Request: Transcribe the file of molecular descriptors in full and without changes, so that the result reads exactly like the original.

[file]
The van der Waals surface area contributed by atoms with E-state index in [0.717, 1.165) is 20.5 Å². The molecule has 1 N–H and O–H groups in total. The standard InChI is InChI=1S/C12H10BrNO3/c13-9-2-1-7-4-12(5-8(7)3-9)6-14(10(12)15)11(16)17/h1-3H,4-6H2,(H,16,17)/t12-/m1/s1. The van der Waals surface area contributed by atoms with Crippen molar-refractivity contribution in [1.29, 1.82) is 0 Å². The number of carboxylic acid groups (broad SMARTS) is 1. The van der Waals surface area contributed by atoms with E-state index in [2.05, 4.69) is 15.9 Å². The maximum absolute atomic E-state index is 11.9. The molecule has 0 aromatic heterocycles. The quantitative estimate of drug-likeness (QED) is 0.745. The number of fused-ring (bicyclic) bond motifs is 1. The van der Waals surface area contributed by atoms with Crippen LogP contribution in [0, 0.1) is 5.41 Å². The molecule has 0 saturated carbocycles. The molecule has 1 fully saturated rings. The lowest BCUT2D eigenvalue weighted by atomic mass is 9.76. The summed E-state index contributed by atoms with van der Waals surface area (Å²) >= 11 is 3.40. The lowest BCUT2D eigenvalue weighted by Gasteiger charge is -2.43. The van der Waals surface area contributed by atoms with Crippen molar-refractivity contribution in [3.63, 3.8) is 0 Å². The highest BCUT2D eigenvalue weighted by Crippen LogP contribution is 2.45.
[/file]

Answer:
The van der Waals surface area contributed by atoms with E-state index in [0.717, 1.165) is 20.5 Å². The molecule has 1 N–H and O–H groups in total. The standard InChI is InChI=1S/C12H10BrNO3/c13-9-2-1-7-4-12(5-8(7)3-9)6-14(10(12)15)11(16)17/h1-3H,4-6H2,(H,16,17)/t12-/m1/s1. The van der Waals surface area contributed by atoms with Crippen molar-refractivity contribution in [1.29, 1.82) is 0 Å². The number of carboxylic acid groups (broad SMARTS) is 1. The van der Waals surface area contributed by atoms with E-state index in [2.05, 4.69) is 15.9 Å². The maximum absolute atomic E-state index is 11.9. The molecule has 0 aromatic heterocycles. The quantitative estimate of drug-likeness (QED) is 0.745. The number of fused-ring (bicyclic) bond motifs is 1. The van der Waals surface area contributed by atoms with Crippen LogP contribution in [0, 0.1) is 5.41 Å². The molecule has 0 saturated carbocycles. The molecule has 1 fully saturated rings. The lowest BCUT2D eigenvalue weighted by atomic mass is 9.76. The summed E-state index contributed by atoms with van der Waals surface area (Å²) >= 11 is 3.40. The lowest BCUT2D eigenvalue weighted by Gasteiger charge is -2.43. The van der Waals surface area contributed by atoms with Crippen molar-refractivity contribution in [3.63, 3.8) is 0 Å². The highest BCUT2D eigenvalue weighted by Crippen LogP contribution is 2.45.